Johnson & Johnson also defended its business as an opiate supplier, saying it had followed state and federal regulations and that the subsidiaries, which it sold in 2016, played no role in the marketing or sale of finished products. Beyond its poppy business, Johnson & Johnson drugs accounted for less than 1 percent of opioids prescribed in Oklahoma and the United States, the company said.

Although the Oklahoma judge ruled that Johnson & Johnson’s behavior violated the state’s public nuisance law, similar attempts to hold companies accountable for their harmful products have fallen short in other cases. Elizabeth Burch, a law professor at the University of Georgia, said that lawsuits using public nuisance laws had failed against gun manufacturers.

“You can draw an analogy there, mainly because once you sell a gun, it is no longer in the control of the gun manufacturers,” she said.

Andrew S. Pollis, a law professor at Case Western Reserve University, said pharmaceutical manufacturers may not be off the hook.

“You can have liability for manufacturing something that you know is being used to an illegal or a harmful end, or if you know the volume of your sales is upside down relative to the population,” he said. In Oklahoma, more than 326 million opioid pills were dispensed to state residents in 2015, enough for every adult in the state to receive 110 pills, according to the judge’s decision.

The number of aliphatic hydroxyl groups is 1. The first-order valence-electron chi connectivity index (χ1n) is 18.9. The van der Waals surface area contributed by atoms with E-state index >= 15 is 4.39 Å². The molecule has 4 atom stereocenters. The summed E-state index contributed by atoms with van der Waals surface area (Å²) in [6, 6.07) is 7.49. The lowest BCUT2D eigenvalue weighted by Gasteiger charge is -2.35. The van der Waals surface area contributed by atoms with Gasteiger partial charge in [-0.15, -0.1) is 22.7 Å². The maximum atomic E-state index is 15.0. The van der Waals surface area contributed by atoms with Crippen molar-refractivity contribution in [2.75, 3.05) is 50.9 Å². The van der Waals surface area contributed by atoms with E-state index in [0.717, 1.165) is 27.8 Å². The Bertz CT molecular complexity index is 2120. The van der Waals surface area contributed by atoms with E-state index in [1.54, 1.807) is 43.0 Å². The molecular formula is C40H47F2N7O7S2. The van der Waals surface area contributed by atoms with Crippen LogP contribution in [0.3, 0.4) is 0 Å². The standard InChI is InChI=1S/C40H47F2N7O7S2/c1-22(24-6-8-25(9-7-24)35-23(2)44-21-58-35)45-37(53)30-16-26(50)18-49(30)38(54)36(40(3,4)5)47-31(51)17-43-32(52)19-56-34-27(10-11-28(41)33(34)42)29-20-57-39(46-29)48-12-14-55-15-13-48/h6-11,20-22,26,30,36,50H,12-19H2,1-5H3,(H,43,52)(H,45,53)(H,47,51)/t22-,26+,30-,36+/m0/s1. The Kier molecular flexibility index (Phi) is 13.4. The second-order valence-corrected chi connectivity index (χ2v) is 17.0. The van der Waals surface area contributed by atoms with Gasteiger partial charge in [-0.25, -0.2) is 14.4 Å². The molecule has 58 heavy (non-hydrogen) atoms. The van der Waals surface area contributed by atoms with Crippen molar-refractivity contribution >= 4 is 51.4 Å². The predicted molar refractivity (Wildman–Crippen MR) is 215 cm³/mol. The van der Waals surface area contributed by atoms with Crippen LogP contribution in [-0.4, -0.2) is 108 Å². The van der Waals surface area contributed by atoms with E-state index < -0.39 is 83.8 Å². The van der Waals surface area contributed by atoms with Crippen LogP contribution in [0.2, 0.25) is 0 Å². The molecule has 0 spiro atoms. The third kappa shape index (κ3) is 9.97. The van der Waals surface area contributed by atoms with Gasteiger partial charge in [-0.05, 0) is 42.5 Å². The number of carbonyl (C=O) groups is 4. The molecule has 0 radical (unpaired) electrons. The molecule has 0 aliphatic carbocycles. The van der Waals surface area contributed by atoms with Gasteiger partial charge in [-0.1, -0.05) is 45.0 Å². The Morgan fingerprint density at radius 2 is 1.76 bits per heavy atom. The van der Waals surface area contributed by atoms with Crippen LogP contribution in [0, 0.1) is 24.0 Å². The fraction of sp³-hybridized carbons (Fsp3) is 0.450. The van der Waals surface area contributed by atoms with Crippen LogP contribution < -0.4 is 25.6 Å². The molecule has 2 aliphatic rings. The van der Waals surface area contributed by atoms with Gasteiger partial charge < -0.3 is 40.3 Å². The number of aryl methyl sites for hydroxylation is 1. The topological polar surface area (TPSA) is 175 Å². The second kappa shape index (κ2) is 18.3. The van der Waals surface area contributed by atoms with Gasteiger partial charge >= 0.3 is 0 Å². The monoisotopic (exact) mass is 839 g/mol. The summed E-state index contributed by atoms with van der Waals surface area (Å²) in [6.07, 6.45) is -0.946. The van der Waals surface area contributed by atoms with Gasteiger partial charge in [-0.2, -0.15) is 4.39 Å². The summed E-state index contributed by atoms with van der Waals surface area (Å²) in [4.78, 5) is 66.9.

Some public health experts said companies should be held accountable when they supply ingredients that they should have known were causing harm.

“There would have been no OxyContin without J&J ramping up in Tasmania,” said Dr. Andrew Kolodny, the co-director of opioid policy research at the Heller School for Social Policy and Management at Brandeis University. He was a paid expert witness for the State of Oklahoma at the trial.